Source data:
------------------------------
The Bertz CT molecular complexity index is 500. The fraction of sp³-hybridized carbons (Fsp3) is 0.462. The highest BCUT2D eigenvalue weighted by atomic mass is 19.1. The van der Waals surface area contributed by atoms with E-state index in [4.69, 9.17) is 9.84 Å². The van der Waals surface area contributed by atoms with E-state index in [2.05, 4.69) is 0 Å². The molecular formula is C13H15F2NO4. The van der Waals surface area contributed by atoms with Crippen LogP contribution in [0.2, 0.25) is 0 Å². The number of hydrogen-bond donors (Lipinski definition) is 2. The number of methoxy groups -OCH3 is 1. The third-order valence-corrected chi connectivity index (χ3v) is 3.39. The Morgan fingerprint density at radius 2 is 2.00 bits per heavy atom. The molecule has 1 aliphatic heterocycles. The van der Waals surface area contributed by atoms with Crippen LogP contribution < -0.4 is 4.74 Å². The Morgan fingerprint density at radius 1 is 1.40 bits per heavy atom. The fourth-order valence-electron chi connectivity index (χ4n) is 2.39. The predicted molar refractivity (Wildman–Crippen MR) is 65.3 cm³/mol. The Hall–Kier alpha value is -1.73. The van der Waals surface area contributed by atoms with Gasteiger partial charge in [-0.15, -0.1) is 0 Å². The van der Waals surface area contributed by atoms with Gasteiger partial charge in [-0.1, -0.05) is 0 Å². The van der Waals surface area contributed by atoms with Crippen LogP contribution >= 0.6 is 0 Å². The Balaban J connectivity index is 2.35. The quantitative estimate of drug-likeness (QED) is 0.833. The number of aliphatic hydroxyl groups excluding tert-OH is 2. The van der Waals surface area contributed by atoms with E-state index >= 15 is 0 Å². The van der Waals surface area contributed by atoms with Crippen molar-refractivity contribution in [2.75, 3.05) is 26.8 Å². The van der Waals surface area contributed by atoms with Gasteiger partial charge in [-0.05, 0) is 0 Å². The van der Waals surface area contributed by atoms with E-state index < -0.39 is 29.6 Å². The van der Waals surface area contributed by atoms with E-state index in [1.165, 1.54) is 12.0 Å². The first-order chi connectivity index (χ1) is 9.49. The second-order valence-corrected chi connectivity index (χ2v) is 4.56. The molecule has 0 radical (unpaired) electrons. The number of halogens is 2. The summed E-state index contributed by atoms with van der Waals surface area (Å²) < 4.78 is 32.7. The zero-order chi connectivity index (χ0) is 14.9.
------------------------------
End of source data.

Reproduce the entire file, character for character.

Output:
The Bertz CT molecular complexity index is 500. The fraction of sp³-hybridized carbons (Fsp3) is 0.462. The highest BCUT2D eigenvalue weighted by atomic mass is 19.1. The van der Waals surface area contributed by atoms with E-state index in [4.69, 9.17) is 9.84 Å². The van der Waals surface area contributed by atoms with E-state index in [2.05, 4.69) is 0 Å². The molecular formula is C13H15F2NO4. The van der Waals surface area contributed by atoms with Crippen LogP contribution in [0.2, 0.25) is 0 Å². The number of hydrogen-bond donors (Lipinski definition) is 2. The number of methoxy groups -OCH3 is 1. The third-order valence-corrected chi connectivity index (χ3v) is 3.39. The Morgan fingerprint density at radius 2 is 2.00 bits per heavy atom. The molecule has 1 aliphatic heterocycles. The van der Waals surface area contributed by atoms with Crippen LogP contribution < -0.4 is 4.74 Å². The Morgan fingerprint density at radius 1 is 1.40 bits per heavy atom. The fourth-order valence-electron chi connectivity index (χ4n) is 2.39. The predicted molar refractivity (Wildman–Crippen MR) is 65.3 cm³/mol. The Hall–Kier alpha value is -1.73. The van der Waals surface area contributed by atoms with Gasteiger partial charge in [-0.15, -0.1) is 0 Å². The van der Waals surface area contributed by atoms with Gasteiger partial charge in [-0.1, -0.05) is 0 Å². The van der Waals surface area contributed by atoms with Crippen LogP contribution >= 0.6 is 0 Å². The Balaban J connectivity index is 2.35. The quantitative estimate of drug-likeness (QED) is 0.833. The number of aliphatic hydroxyl groups excluding tert-OH is 2. The van der Waals surface area contributed by atoms with E-state index >= 15 is 0 Å². The van der Waals surface area contributed by atoms with Crippen molar-refractivity contribution in [2.75, 3.05) is 26.8 Å². The van der Waals surface area contributed by atoms with Gasteiger partial charge in [-0.05, 0) is 0 Å². The van der Waals surface area contributed by atoms with E-state index < -0.39 is 29.6 Å². The van der Waals surface area contributed by atoms with E-state index in [1.165, 1.54) is 12.0 Å². The first-order chi connectivity index (χ1) is 9.49. The second-order valence-corrected chi connectivity index (χ2v) is 4.56. The molecule has 0 radical (unpaired) electrons. The number of halogens is 2. The summed E-state index contributed by atoms with van der Waals surface area (Å²) < 4.78 is 32.7. The zero-order chi connectivity index (χ0) is 14.9.